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Hillel D. Braude [6]Hillel Braude [5]
  1. Hillel D. Braude (2013). Affecting the Body and Transforming Desire: The Treatment of Suffering as the End of Medicine. Philosophy, Psychiatry, and Psychology 19 (4):265-278.
    I will apply dietetic measures for the benefit of the sick according to my ability and judgment. I will keep them from harm and injustice. The Hippocratic Oath formulates the ethical principle of medical beneficence and its negative formulation non-maleficence. It relates medical ethics to the traditional end of medicine, that is, to heal, or to make whole. First and foremost, the duty of the physician is to heal, and if this is not possible at least not to harm. This (...)
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  2. Hillel D. Braude (2013). Unraveling the Knot of Suffering: Combining Neurobiological and Hermeneutic Approaches. Philosophy, Psychiatry, and Psychology 19 (4):291-294.
    The title of my paper, “Affecting the Body and Transforming Desire,” (Braude 2012a) is inspired from Plato’s Symposium, where the physician Eryximachus presents a purely neurophysiological discourse on love. James Giordano’s and Gerrit Glas’s commentaries on my paper have the timbre of a contemporary symposium, in this instance to discern the nature of suffering. Thus, I take Giordano’s and Glas’s commentaries to be generally sympathetic to my offering, although providing further critical insights that deepen the multidimensional understanding of suffering and (...)
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  3. Hillel Braude (2012). Normativity Unbound: Liminality in Palliative Care Ethics. Theoretical Medicine and Bioethics 33 (2):107-122.
    This article applies the anthropological concept of liminality to reconceptualize palliative care ethics. Liminality possesses both spatial and temporal dimensions. Both these aspects are analyzed to provide insight into the intersubjective relationship between patient and caregiver in the context of palliative care. Aristotelian practical wisdom, or phronesis, is considered to be the appropriate model for palliative care ethics, provided it is able to account for liminality. Moreover, this article argues for the importance of liminality for providing an ethical structure that (...)
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  4. Hillel D. Braude (2012). Conciliating Cognition and Consciousness: The Perceptual Foundations of Clinical Reasoning. Journal of Evaluation in Clinical Practice 18 (5):945-950.
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  5. Hillel D. Braude (2012). Intuition in Medicine: A Philosophical Defense of Clinical Reasoning. The University of Chicago Press.
    Intuition in medical and moral reasoning -- Moral intuitionism -- The place of Aristotelian phronesis in clinical reasoning -- Aristotle's practical syllogism: accounting for the individual through a theory of action and cognition -- Individual and statistical physiognomy: the art and science of making the invisible visible -- Clinical intuition versus statistical reasoning -- Contingency and correlation: the significance of modeling clinical reasoning on statistics -- Abduction: the intuitive support of clinical induction -- Conclusion: medical ethics beyond ontology.
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  6. Hillel Braude & Jonathan Kimmelman (2012). The Ethics of Managing Affective and Emotional States to Improve Informed Consent: Autonomy, Comprehension, and Voluntariness. Bioethics 26 (3):149-156.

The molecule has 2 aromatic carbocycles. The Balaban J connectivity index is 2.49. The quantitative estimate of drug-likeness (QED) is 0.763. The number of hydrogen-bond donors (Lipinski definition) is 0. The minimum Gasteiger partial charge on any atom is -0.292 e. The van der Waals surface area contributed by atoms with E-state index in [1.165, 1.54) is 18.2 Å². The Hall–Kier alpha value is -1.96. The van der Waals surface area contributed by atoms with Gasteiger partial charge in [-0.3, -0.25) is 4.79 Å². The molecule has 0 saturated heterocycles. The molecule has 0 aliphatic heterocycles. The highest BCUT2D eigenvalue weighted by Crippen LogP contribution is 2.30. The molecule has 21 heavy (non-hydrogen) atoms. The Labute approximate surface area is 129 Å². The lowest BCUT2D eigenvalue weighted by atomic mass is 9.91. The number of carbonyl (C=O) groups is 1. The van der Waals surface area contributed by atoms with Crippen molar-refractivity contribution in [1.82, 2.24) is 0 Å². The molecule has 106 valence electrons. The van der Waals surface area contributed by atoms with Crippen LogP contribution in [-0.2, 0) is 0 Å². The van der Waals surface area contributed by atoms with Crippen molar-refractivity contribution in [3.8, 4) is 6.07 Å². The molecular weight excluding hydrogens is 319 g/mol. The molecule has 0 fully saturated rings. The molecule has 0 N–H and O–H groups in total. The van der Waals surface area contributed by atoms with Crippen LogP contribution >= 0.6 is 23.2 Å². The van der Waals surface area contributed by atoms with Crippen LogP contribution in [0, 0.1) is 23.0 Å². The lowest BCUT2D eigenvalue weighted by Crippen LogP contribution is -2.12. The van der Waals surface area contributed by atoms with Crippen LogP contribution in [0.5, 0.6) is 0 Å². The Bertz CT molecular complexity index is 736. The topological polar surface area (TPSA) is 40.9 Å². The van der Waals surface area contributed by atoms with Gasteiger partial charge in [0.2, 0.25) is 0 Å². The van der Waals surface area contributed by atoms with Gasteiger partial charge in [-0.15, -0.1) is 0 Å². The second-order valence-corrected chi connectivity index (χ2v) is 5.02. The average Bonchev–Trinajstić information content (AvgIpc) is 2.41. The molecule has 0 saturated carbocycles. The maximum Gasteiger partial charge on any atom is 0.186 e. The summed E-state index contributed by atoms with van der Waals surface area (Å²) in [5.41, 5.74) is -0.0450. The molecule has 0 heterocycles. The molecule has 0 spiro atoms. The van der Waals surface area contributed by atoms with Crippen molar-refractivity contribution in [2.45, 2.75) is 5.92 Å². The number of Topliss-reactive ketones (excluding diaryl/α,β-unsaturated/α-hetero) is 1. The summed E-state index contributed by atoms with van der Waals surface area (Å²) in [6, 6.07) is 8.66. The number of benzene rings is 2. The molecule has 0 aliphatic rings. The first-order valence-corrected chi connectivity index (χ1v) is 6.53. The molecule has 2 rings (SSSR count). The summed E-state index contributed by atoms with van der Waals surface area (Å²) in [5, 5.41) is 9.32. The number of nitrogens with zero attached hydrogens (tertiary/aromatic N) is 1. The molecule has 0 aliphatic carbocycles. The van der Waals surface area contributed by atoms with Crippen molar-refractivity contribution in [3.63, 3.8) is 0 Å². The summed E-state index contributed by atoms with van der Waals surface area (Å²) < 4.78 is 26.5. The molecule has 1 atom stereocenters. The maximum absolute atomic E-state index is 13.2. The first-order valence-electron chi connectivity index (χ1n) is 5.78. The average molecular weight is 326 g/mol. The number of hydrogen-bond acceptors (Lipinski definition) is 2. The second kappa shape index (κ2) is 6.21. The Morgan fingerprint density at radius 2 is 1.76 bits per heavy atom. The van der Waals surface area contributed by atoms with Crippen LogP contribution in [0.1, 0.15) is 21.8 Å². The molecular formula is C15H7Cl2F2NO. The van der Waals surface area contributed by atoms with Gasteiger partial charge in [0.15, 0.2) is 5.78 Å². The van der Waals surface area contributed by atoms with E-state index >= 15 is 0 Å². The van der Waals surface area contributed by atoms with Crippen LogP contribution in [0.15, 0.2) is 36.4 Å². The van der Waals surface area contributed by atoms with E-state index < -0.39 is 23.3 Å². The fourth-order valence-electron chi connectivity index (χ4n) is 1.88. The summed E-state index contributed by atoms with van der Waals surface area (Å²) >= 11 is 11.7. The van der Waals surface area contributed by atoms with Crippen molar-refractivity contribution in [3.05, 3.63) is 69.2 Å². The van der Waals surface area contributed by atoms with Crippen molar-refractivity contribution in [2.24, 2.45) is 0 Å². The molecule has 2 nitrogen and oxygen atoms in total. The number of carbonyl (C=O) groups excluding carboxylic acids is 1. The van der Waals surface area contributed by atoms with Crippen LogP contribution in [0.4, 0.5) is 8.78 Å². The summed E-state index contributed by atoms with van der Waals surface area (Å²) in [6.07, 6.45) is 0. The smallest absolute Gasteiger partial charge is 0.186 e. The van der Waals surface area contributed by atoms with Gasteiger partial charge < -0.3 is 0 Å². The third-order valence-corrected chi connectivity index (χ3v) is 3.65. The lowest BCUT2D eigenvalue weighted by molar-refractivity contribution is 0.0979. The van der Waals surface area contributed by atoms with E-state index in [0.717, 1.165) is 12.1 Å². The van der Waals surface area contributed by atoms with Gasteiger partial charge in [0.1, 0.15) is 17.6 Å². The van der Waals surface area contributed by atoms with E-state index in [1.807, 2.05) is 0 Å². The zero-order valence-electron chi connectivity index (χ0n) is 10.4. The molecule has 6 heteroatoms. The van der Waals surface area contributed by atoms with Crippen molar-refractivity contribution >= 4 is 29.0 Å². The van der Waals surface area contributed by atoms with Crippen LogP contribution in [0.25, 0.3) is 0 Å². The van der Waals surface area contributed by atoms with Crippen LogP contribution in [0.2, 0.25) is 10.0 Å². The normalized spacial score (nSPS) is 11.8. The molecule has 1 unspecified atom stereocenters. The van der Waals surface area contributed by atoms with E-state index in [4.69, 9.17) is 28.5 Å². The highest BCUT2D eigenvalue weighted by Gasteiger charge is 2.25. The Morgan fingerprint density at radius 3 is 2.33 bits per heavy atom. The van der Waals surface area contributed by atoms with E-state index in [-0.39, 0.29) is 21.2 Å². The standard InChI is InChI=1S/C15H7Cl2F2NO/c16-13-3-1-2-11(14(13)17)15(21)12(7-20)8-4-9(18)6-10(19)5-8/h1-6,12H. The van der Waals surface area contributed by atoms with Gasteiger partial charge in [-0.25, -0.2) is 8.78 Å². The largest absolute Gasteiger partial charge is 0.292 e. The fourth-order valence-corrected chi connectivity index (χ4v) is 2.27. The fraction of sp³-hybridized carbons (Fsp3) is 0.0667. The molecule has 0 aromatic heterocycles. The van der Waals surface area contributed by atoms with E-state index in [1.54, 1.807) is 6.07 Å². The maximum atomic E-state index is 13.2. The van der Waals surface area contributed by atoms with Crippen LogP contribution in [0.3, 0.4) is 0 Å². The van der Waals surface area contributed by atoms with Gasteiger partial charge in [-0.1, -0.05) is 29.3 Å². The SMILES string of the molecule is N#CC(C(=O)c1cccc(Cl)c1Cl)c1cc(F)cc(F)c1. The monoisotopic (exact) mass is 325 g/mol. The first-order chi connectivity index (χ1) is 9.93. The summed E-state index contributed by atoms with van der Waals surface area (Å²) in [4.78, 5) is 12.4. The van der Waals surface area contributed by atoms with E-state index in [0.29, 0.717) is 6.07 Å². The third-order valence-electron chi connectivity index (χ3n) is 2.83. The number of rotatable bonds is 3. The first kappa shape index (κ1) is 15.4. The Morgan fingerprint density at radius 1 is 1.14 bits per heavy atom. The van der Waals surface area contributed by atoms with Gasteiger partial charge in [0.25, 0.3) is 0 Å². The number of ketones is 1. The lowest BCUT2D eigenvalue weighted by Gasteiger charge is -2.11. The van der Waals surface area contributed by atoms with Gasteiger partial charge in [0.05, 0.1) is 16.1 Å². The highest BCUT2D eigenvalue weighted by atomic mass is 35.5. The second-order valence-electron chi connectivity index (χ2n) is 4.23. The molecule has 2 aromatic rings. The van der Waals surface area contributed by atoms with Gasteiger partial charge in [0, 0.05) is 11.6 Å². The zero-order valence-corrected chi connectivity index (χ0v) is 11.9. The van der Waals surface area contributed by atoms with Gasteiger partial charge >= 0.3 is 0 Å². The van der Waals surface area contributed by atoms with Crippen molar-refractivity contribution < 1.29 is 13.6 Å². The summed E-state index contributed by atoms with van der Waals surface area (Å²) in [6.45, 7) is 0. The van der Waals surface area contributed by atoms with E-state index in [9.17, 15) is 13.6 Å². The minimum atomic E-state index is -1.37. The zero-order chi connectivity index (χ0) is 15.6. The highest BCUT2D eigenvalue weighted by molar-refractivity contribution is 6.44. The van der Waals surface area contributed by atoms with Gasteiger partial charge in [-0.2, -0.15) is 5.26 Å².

Over the past several decades the ‘affective revolution’ in cognitive psychology has emphasized the critical role affect and emotion play in human decision-making. Drawing on this affective literature, various commentators have recently proposed strategies for managing therapeutic expectation that use contextual, symbolic, or emotive interventions in the consent process to convey information or enhance comprehension. In this paper, we examine whether affective consent interventions that target affect and emotion can be reconciled with widely accepted standards for autonomous action. More specifically, (...)
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  7. Hillel D. Braude (2011). Tacit Clues and the Science of Clinical Judgement [a Commentary on Henry Et Al.]. Journal of Evaluation in Clinical Practice 17 (5):940-943.
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  8. Hillel Braude (2009). The Target of the Self and the Arrows of Volition and Self-Representation. American Journal of Bioethics 9 (1):46 – 47.
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  9. Hillel D. Braude (2009). Clinical Intuition Versus Statistics: Different Modes of Tacit Knowledge in Clinical Epidemiology and Evidence-Based Medicine. Theoretical Medicine and Bioethics 30 (3):181-198.
    Despite its phenomenal success since its inception in the early nineteen-nineties, the evidence-based medicine movement has not succeeded in shaking off an epistemological critique derived from the experiential or tacit dimensions of clinical reasoning about particular individuals. This critique claims that the evidence-based medicine model does not take account of tacit knowing as developed by the philosopher Michael Polanyi. However, the epistemology of evidence-based medicine is premised on the elimination of the tacit dimension from clinical judgment. This is demonstrated through (...)
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  10. Amir Raz, Cory Harris, Veronica de Jong & Hillel Braude (2009). Is There a Place for (Deceptive) Placebos Within Clinical Practice? American Journal of Bioethics 9 (12):52-54.
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  11. Hillel Braude (2002). Cosmic Evolution: The Rise of Complexity in Nature (Review). Perspectives in Biology and Medicine 45 (2):307-309.
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